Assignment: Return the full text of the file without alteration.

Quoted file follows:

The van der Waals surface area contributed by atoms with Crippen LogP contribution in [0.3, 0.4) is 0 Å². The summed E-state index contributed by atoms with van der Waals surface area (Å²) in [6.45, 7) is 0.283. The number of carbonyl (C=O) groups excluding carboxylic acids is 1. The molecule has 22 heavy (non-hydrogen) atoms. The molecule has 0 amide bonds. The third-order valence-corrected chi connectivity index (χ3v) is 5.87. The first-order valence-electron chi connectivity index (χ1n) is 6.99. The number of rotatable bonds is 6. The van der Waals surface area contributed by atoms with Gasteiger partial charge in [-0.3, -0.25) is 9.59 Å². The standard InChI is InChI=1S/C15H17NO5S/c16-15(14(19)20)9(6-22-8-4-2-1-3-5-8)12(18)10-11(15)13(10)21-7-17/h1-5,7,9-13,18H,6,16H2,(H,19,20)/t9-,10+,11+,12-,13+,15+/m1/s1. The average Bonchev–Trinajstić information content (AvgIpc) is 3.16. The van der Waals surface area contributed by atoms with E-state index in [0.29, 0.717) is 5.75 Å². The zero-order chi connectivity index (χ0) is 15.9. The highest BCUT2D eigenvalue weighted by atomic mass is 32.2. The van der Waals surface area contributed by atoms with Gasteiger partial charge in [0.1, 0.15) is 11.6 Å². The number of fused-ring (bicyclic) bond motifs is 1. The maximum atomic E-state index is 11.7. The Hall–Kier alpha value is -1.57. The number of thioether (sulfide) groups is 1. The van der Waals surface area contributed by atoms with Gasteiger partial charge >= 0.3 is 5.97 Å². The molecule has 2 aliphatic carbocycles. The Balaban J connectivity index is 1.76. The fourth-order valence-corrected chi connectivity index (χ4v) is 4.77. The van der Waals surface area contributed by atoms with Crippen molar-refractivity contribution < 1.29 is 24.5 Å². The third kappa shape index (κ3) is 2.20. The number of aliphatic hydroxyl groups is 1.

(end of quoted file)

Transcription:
The van der Waals surface area contributed by atoms with Crippen LogP contribution in [0.3, 0.4) is 0 Å². The summed E-state index contributed by atoms with van der Waals surface area (Å²) in [6.45, 7) is 0.283. The number of carbonyl (C=O) groups excluding carboxylic acids is 1. The molecule has 22 heavy (non-hydrogen) atoms. The molecule has 0 amide bonds. The third-order valence-corrected chi connectivity index (χ3v) is 5.87. The first-order valence-electron chi connectivity index (χ1n) is 6.99. The number of rotatable bonds is 6. The van der Waals surface area contributed by atoms with Gasteiger partial charge in [-0.3, -0.25) is 9.59 Å². The standard InChI is InChI=1S/C15H17NO5S/c16-15(14(19)20)9(6-22-8-4-2-1-3-5-8)12(18)10-11(15)13(10)21-7-17/h1-5,7,9-13,18H,6,16H2,(H,19,20)/t9-,10+,11+,12-,13+,15+/m1/s1. The average Bonchev–Trinajstić information content (AvgIpc) is 3.16. The van der Waals surface area contributed by atoms with E-state index in [0.29, 0.717) is 5.75 Å². The zero-order chi connectivity index (χ0) is 15.9. The highest BCUT2D eigenvalue weighted by atomic mass is 32.2. The van der Waals surface area contributed by atoms with Gasteiger partial charge in [0.1, 0.15) is 11.6 Å². The number of fused-ring (bicyclic) bond motifs is 1. The maximum atomic E-state index is 11.7. The Hall–Kier alpha value is -1.57. The number of thioether (sulfide) groups is 1. The van der Waals surface area contributed by atoms with Gasteiger partial charge >= 0.3 is 5.97 Å². The molecule has 2 aliphatic carbocycles. The Balaban J connectivity index is 1.76. The fourth-order valence-corrected chi connectivity index (χ4v) is 4.77. The van der Waals surface area contributed by atoms with Crippen molar-refractivity contribution < 1.29 is 24.5 Å². The third kappa shape index (κ3) is 2.20. The number of aliphatic hydroxyl groups is 1.